Photo: Colourbox

CO2 as a valuable byproduct from biogas

Wednesday 01 May 19
by Morten Andersen


Philip Loldrup Fosbøl
Associate Professor
DTU Chemical Engineering
+45 45 25 28 68
Upgrading of biogas into methane mainly implies removal of CO2 from the biogas. A project at DTU Chemical Engineering strives to make use of this CO2.

CO2 is generally perceived as a greenhouse gas, but can actually be a valuable raw material. For instance, sparkling water and soft drinks are produced by dissolving CO2 in water, forming carbonic acid (H2CO3). Also, CO2 is in high demand for welding and a range of other industrial processes.

The scope of the project “BioCO2”, coordinated by Associate Professor Philip L. Fosbøl from Applied Thermodynamics – Center for Energy Resources Engineering (AT CERE), DTU Chemical Engineering, is to capture CO2 during production of biogas and turn it into a product of commercial value.

“For some years now, production of biogas from manure and other agricultural waste products has caught on. Biogas can be upgraded into methane. This upgrading both increases the energy value of the gas and allows for storage of excess gas in the high-standard Danish storage system for methane,” explains Philip L. Fosbøl.

Biogas contains roughly 35 per cent CO2. Removal of this CO2 will upgrade the biogas to methane.

“Unfortunately, it is not possible to use the CO2 from biogas upgrading directly for the various industrial purposes where CO2 is in demand. If things were that simple, utilization of this CO2 would already be in place. Each of the purposes in question have their own specifications, but generally the requirements for purity are very high. It is a key challenge in the project to meet these specifications in an economically feasible way,” says Philip L. Fosbøl.

"It seems realistic that methane from upgrading of biogas can substitute 5-7 per cent of the current energy consumption in Denmark. If further biomass becomes available, this number could go even higher in the future"
Philip L. Fosbøl, Associate Professor

A portable plant is under construction
BioCO2 is a 3-year effort sponsored by the EUDP program under the Danish Energy Agency. Besides DTU Chemical Engineering, the Danish Gas Technology Center (DGC) and Pentair are partners to the project. The Danish branch of Pentair, located in Fredericia, specializes in plants for amine-based capture of CO2.

Together, the BioCO2 partners are to build a portable plant to demonstrate the technology. The plant will be constructed at the premises of DTU Chemical Engineering. After completion it will be installed for periods of operation at two different locations. One location is Mølleåværket, a sewage management plant operated by Lyngby-Taarbæk Forsyning, and the other is a biogas facility at Fyn operated by Nature Energy.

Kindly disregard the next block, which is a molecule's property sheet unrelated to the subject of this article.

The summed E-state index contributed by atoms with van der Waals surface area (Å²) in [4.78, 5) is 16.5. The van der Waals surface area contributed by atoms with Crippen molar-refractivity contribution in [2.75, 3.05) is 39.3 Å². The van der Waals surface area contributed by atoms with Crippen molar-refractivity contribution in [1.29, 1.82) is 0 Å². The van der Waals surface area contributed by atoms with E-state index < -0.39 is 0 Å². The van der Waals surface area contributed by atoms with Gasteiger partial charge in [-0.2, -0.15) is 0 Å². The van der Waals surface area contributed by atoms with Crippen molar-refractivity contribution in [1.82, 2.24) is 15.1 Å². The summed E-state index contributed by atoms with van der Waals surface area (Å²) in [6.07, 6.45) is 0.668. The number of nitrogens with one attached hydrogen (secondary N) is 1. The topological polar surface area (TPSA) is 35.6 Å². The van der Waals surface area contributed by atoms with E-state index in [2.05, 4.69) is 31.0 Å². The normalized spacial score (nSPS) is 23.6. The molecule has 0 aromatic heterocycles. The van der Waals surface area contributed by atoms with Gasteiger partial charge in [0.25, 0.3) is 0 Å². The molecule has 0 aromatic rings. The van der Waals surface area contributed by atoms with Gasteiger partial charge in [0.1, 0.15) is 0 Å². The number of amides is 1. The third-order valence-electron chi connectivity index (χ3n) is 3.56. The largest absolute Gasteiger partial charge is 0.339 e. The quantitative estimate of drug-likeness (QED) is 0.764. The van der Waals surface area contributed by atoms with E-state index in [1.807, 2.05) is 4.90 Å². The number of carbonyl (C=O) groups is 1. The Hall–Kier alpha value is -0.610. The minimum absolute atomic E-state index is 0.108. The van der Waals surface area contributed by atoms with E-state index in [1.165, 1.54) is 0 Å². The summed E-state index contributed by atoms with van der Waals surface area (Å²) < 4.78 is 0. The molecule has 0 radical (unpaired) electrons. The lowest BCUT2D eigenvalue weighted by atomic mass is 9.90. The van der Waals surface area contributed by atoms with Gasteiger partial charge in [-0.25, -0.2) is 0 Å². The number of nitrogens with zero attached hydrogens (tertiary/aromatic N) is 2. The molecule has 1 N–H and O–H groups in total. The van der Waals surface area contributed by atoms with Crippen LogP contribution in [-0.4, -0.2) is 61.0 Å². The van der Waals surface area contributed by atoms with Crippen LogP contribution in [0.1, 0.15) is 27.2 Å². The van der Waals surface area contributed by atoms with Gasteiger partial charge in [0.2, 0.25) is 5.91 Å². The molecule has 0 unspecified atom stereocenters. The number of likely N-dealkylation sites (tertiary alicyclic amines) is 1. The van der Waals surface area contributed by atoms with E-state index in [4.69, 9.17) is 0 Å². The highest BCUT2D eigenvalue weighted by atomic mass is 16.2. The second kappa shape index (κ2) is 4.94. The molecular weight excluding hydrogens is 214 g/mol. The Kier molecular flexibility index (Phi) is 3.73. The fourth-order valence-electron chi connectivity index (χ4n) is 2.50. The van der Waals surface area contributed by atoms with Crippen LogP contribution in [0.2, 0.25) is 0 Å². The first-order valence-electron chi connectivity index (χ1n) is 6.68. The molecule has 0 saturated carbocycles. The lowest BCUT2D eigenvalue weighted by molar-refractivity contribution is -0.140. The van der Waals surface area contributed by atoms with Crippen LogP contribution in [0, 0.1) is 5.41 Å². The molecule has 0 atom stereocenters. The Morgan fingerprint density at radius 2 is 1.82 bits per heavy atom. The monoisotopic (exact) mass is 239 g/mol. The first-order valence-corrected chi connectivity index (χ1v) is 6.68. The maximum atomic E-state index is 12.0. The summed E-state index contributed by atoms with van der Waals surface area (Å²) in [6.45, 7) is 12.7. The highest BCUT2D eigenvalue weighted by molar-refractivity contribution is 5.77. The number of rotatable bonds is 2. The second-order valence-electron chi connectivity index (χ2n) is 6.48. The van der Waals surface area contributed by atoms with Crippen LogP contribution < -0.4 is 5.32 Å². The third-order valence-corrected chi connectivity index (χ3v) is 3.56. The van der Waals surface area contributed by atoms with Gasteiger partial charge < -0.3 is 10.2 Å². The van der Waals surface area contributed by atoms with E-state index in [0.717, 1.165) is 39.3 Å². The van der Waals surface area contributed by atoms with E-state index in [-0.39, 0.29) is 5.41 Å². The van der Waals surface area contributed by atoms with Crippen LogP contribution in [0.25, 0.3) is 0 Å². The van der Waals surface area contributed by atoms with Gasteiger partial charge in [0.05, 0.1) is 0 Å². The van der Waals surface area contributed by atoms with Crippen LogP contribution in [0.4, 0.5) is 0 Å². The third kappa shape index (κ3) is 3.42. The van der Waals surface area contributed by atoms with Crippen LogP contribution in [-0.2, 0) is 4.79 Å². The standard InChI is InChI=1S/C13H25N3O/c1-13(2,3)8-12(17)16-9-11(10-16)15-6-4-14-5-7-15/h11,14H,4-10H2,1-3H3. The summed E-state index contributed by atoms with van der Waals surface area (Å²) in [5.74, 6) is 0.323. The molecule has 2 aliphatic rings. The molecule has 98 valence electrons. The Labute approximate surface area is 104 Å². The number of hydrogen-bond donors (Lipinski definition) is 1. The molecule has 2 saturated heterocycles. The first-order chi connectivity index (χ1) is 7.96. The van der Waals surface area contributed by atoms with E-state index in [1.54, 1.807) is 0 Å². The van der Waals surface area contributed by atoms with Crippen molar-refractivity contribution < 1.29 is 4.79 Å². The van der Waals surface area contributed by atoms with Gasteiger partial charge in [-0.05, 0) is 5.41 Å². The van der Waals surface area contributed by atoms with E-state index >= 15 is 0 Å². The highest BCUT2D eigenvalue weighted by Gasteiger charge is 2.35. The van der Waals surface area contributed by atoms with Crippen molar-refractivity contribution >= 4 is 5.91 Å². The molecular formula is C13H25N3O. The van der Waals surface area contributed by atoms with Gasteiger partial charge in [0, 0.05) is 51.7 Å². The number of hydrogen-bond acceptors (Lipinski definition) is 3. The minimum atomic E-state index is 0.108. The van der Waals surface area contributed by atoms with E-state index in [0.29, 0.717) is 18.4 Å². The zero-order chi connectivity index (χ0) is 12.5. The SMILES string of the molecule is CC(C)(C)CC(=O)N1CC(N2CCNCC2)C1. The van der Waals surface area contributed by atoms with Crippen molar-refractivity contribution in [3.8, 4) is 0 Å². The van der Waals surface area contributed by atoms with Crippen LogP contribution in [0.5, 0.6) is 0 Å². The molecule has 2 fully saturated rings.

“We want to see the technology operated both at a facility with biogas production based on sewage, and at a facility with production based on manure from farms,” says Philip L. Fosbøl.

Contributes to Danish energy policy
Besides the new production of high-quality CO2, Philip L. Fosbøl stresses that BioCO2 will contribute to fulfilment of the ambitious Danish policy on sustainable energy:

“It seems realistic that methane from up-grading of biogas can substitute 5-7 per cent* of the current energy consumption in Denmark. If further biomass becomes available, this number could go even higher in the future. Hopefully, BioCO2 will contribute to this development by making biogas upgrading more economically attractive both to farmers and to biogas plant operators.”

Although high-quality CO2 is the main focus of BioCO2, the upgrading of biogas into methane is also revisited.

“Developing a better way to produce CO2 from the upgrading is important, but obviously one needs to ensure that this doesn’t harm the quality of the methane. We need to ensure that the methane quality stays within specifications both for the sake of private consumer safety, and as a precautionary measure for avoiding danger of explosions at industrial facilities,” Philip L. Fosbøl explains.

Continuing efforts in carbon capture
While capture of CO2 at biogas facilities is a relatively new activity at DTU Chemical Engineering, capture of CO2 from coal-fired power plants has been the subject of vast research efforts over the latest decades. This is known as CCS (Carbon Capture and Storage).

“For some years now, it has not been possible to achieve Danish public funding for research in CCS. However, we have maintained activity in the field through extensive participation in research projects funded by the EU with academic and industry partners from a range of European countries,” says Philip L. Fosbøl.

He notes that despite Danish energy policies moving away from coal, CCS remains highly relevant to the Danish society:

“Just like we have invested significant resources into development of photo voltaic and wind turbines technologies, we should invest in CCS. This not in order to keep our coal facilities afloat but because in a sustainable scenario we will still need to produce goods which are bound to emission of CO2. We cannot just stop using steel, cement, medicine, paper and similar types of welfare goods which rely on processes which emit a noticeable amount of CO2.”